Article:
Aesop and Frederick Douglass: Parallel Lives

A Black friend recently encouraged me to read Frederick Douglass’ autobiography. It was horrifying and yet inspiring. What an incredible human being.

My Qn hypotheses are starting to shake things up. Some friends are getting cold feet; wicked smart information scientists are joining the cause.

All of this was to be expected. White Evangelicals especially aren’t going to like it that women were the first ones to anoint Jesus as the messiah or that Jesus was pictured as a second Aesop.

You know who might really, really like the Qn hypotheses? The Black Community.

Know why?

Aesop was a slave. So was Douglass.

Aesop was smarter than his master. So was Douglass.

Aesop was a great storyteller. So was Douglass.

Aesop had a tremendous gift with words. So did Douglass.

Qn pictures Jesus, from first to last, as a New Aesop… a wicked smart person low on the social totem poll who spoke truth to power.

Aesop is like antiquity’s version of Black preaching, powerful and eloquent, call and response, lifting people from a gruesome existence to shared rhetorical glory (and good eating afterwards).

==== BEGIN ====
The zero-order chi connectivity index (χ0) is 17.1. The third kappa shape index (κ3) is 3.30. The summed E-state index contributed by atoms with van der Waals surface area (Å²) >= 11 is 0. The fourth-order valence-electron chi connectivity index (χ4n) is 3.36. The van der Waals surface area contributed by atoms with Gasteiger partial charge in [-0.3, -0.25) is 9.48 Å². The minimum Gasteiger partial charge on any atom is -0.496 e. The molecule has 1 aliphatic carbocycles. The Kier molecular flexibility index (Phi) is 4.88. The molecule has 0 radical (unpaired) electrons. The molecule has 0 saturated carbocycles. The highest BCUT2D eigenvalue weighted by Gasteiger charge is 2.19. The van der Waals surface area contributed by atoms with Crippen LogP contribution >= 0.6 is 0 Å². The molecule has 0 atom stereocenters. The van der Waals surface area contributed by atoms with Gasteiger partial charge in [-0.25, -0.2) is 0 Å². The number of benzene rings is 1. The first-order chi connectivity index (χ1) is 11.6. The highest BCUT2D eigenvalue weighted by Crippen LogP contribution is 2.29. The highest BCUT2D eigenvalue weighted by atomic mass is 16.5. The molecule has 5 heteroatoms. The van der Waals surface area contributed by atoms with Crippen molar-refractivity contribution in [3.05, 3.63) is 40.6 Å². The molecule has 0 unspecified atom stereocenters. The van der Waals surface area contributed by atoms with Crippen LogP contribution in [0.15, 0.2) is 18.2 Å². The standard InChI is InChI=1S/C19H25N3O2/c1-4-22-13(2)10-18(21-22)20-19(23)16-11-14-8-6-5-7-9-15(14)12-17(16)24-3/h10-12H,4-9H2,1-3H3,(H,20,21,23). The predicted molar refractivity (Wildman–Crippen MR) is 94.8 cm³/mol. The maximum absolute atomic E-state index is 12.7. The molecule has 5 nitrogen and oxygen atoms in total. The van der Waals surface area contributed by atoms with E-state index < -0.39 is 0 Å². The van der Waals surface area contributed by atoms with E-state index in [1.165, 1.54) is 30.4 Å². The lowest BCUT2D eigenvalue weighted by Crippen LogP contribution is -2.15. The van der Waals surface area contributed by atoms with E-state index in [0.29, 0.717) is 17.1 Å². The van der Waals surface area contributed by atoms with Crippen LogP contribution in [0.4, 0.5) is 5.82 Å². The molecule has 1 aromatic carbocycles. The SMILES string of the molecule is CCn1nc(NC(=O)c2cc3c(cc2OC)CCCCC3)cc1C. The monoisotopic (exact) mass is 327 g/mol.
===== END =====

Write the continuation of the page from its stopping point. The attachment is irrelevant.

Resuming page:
Aesop’s Vita and his Fabulae are minority transcripts of resistance to empty oppressive enslaving male power. So was the very first Jewish Gospel out of the Jesus movement: Qn.

Black Humanists and Allies out there… Join our cause. Read and share the Qn hypotheses. Read Aesop while you’re at it.

Eventually, we’re going to get to the promised land of a scholarly, scientific reconstruction of the first Judean Gospel, and when we do, we’re going to see Jesus in his actual glory like the colored Jewish, gender-bending, female-led social justice bad ass preacher and storyteller that he was.